Source: WGBH, KQED, and MIT STEP
In this video from MIT's Scheller Teacher Education Program, learn how augmented reality can be used to create novel learning experiences in STEM education. See how MIT's augmented reality authoring tool (MITAR), an application for building location-based games, can help students become more involved and engaged in learning. Timelab 2100, a game about the effects of global climate change, is featured as an example of how MITAR can be used.
Augmented reality is a term for a real-world environment that is combined with some sort of virtual information from a computer. MIT's augmented reality authoring tool (MITAR) enables students and teachers to develop and play simulation games that use real-world locations. This game-building software was developed by MIT's Scheller Teacher Education Program to help people learn.
How does an augmented reality game work? It basically merges locations in the real world with information presented in the game. Players use mobile devices to interact with virtual characters and information while walking through actual locations. As the player moves through the real world, a dot represents her location on a map on the screen. When she reaches the location of a virtual game object, she is presented with new information.
This basic template for an augmented reality game can be used for a range of subjects. For example, augmenting an environment with tools for virtual sampling of substances and data collection can be helpful for STEM (science, technology, engineering, and mathematics) learning. Because the games are tied to real-world spaces, they are able to promote more authentic scientific experiences for students. In addition, using MITAR, students can learn not only by playing a game, they can also learn by building their own games to share with others.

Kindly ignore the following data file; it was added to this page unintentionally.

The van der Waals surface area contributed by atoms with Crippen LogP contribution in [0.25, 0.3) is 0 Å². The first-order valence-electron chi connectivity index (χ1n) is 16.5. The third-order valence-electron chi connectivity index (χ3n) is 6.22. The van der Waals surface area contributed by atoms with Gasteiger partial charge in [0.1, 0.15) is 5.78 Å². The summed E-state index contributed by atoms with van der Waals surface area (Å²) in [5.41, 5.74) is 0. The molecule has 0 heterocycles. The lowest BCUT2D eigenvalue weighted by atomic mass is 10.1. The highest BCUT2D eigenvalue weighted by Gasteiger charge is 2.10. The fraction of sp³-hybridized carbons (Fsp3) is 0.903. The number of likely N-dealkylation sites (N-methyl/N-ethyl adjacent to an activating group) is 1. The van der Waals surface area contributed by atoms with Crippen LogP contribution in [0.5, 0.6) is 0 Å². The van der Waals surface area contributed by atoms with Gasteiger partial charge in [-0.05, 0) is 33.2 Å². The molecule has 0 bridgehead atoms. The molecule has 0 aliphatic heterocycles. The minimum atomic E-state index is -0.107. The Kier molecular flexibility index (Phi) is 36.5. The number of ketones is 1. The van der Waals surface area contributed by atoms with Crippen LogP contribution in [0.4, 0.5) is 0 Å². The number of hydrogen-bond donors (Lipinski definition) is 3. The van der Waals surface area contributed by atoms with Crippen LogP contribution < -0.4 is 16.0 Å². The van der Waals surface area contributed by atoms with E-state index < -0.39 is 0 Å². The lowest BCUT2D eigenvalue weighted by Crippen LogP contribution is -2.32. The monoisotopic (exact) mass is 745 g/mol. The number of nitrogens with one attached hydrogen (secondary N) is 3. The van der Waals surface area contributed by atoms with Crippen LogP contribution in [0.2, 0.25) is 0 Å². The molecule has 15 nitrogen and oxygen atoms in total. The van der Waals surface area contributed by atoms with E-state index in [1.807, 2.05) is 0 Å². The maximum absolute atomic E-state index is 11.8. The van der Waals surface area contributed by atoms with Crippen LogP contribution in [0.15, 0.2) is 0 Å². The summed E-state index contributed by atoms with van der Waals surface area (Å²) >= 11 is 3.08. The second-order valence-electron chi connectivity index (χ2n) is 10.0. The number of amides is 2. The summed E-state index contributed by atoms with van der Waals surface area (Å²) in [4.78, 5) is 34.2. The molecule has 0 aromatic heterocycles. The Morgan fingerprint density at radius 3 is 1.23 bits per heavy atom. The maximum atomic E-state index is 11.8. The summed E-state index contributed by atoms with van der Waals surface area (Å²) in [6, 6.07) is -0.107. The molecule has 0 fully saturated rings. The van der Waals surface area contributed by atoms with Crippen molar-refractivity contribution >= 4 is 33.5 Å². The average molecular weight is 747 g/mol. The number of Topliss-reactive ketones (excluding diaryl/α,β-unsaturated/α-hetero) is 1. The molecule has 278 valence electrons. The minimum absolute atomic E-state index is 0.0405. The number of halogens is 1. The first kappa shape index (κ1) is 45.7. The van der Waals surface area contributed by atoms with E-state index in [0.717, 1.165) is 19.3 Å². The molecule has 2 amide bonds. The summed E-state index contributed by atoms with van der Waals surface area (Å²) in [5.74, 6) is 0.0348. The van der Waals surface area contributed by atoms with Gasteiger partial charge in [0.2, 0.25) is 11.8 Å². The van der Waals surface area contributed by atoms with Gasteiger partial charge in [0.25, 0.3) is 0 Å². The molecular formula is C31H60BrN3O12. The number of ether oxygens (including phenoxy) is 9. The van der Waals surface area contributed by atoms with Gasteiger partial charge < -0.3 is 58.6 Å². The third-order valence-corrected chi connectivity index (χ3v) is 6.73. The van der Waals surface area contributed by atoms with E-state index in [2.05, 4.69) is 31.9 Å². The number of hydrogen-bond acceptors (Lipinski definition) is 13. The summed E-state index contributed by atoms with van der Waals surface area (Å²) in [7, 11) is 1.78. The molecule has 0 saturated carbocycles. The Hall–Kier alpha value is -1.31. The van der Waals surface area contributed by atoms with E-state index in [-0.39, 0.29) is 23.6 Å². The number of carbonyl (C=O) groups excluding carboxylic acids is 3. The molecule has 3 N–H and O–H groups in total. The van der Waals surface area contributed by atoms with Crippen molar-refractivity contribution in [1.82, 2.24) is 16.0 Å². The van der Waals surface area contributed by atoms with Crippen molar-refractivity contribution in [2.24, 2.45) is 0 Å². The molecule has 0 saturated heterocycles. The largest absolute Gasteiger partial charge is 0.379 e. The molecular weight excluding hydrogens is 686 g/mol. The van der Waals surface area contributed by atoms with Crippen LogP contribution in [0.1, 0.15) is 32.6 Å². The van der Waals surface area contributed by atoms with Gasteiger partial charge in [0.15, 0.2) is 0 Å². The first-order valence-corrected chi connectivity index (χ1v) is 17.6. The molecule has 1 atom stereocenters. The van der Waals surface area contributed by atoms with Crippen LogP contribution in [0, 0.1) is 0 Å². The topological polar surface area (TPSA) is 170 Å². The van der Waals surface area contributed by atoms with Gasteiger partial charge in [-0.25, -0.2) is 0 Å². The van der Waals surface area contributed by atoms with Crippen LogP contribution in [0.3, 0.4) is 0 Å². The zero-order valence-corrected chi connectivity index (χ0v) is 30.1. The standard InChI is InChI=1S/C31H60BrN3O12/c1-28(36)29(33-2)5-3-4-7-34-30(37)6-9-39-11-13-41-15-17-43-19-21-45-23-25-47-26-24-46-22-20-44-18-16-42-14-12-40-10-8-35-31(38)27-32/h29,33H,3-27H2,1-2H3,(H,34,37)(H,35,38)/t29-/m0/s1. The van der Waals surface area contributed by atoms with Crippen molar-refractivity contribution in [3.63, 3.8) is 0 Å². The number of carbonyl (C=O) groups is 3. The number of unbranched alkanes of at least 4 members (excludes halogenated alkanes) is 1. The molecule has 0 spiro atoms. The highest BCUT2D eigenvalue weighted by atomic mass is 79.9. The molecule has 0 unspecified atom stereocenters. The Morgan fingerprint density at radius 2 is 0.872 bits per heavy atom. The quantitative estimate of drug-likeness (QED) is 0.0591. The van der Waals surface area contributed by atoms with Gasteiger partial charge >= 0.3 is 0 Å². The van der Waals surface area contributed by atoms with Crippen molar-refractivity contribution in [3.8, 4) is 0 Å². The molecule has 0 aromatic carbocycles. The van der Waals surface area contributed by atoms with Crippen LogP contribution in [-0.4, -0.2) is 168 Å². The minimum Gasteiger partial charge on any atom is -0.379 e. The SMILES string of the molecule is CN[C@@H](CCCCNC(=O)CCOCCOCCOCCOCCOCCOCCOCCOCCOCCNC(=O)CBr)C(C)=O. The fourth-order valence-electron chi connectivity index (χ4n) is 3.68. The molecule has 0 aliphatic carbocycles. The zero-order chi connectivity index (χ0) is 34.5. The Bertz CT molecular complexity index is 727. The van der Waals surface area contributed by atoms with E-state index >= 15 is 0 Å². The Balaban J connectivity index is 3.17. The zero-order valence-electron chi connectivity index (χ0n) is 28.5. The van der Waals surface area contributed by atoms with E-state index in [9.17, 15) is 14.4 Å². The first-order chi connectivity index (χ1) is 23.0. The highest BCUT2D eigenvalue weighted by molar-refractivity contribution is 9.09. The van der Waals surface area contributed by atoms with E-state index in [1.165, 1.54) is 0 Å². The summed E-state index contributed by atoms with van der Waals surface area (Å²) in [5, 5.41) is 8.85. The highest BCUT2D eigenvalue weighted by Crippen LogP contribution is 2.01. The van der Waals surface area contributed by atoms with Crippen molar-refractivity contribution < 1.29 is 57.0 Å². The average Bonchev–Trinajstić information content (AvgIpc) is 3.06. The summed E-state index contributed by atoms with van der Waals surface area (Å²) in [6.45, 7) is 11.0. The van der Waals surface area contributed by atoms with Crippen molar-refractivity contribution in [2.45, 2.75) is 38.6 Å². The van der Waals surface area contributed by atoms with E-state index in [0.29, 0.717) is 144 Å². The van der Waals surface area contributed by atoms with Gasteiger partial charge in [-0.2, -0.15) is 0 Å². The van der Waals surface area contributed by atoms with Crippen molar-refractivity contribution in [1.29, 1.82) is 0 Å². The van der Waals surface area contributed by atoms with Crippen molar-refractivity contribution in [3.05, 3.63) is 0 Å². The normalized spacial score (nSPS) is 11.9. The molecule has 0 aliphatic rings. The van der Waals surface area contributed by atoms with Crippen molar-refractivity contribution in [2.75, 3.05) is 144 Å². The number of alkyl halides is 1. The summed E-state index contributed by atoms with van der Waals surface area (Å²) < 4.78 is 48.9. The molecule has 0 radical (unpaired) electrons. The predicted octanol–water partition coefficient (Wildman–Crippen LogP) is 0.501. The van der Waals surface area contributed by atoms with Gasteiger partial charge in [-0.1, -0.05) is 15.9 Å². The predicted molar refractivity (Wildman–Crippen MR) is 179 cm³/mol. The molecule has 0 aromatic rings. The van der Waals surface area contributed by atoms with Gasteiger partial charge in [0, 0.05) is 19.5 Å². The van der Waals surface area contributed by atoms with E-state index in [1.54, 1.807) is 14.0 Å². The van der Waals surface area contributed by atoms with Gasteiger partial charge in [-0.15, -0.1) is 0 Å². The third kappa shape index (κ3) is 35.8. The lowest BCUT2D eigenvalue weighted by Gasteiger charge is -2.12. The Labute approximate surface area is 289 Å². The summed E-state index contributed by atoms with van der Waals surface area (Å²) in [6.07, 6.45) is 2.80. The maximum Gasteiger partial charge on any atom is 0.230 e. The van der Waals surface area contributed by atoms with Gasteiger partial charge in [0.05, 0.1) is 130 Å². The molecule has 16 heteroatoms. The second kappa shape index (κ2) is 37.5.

Students tend to enjoy using technology and become excited about what they are doing. However, not all computer-aided learning is necessarily beneficial. As Josh Sheldon, project manager at MIT's Scheller Teacher Education Program, states, there is a need to distinguish between good and not-so-good cyberlearning opportunities:
"... in reality, we should strive for the same things with cyberlearning tools that we should with traditional tools—focus on being interactive, engaging, well-designed pedagogical tools. All that said, cyberlearning tools can offer some extra benefit because they can show more animations or interaction than a piece of paper can.
"Our tool, the MITAR Game Builder, provides a platform for building location-based augmented reality games. This gives students a reason to build the best games they can, and in the context of science learning, can be a powerful tool to help others learn the content they are mastering by having to convey it. For example, a student who was an avid amateur birder and a good, but not exceptional, student suddenly had a platform to convey his interests to his teacher and fellow students in an engaging way—by building a game for them to play."
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